What a hunt, Actaeon-like;—which Actaeon de Malseigne happily gains! To arms, ye Carabineers of Luneville: to chastise mutinous men, insulting your General Officer, insulting your own quarters;—above all things, fire soon, lest there be parleying and ye refuse to fire! The Carabineers fire soon, exploding upon the first stragglers of Mestre-de-Camp; who shrink at the very flash, and fall back hastily on Nanci, in a state not far from distraction. Panic and fury: sold to Austria without an if; so much per regiment, the very sums can be specified; and traitorous Malseigne is fled! Help, O Heaven; help, thou Earth,—ye unwashed Patriots; ye too are sold like us!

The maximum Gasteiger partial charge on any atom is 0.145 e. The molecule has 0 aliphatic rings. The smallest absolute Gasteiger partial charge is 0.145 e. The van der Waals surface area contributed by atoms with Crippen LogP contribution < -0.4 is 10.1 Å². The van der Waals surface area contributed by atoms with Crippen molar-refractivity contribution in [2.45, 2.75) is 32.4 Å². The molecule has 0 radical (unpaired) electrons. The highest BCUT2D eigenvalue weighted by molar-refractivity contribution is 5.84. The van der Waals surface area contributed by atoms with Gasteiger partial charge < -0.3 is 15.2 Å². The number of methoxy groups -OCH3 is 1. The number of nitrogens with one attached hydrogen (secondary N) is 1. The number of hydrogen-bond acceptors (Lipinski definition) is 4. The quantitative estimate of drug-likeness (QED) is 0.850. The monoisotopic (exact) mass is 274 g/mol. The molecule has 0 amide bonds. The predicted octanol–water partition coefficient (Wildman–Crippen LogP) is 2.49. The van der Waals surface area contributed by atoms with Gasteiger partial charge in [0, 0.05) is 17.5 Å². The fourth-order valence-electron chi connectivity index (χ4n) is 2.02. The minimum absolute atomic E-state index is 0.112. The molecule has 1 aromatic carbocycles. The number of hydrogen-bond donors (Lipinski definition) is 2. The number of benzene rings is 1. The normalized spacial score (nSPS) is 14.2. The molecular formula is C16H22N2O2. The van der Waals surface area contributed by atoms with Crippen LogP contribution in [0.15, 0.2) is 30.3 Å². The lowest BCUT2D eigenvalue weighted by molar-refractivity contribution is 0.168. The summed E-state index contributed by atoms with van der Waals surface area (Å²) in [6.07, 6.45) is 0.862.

Effervescent Regiment du Roi primes its firelocks, Mestre-de-Camp saddles wholly: Commandant Denoue is seized, is flung in prison with a ‘canvass shirt’ (sarreau de toile) about him; Chateau–Vieux bursts up the magazines; distributes ‘three thousand fusils’ to a Patriot people: Austria shall have a hot bargain. Alas, the unhappy hunting-dogs, as we said, have hunted away their huntsman; and do now run howling and baying, on what trail they know not; nigh rabid!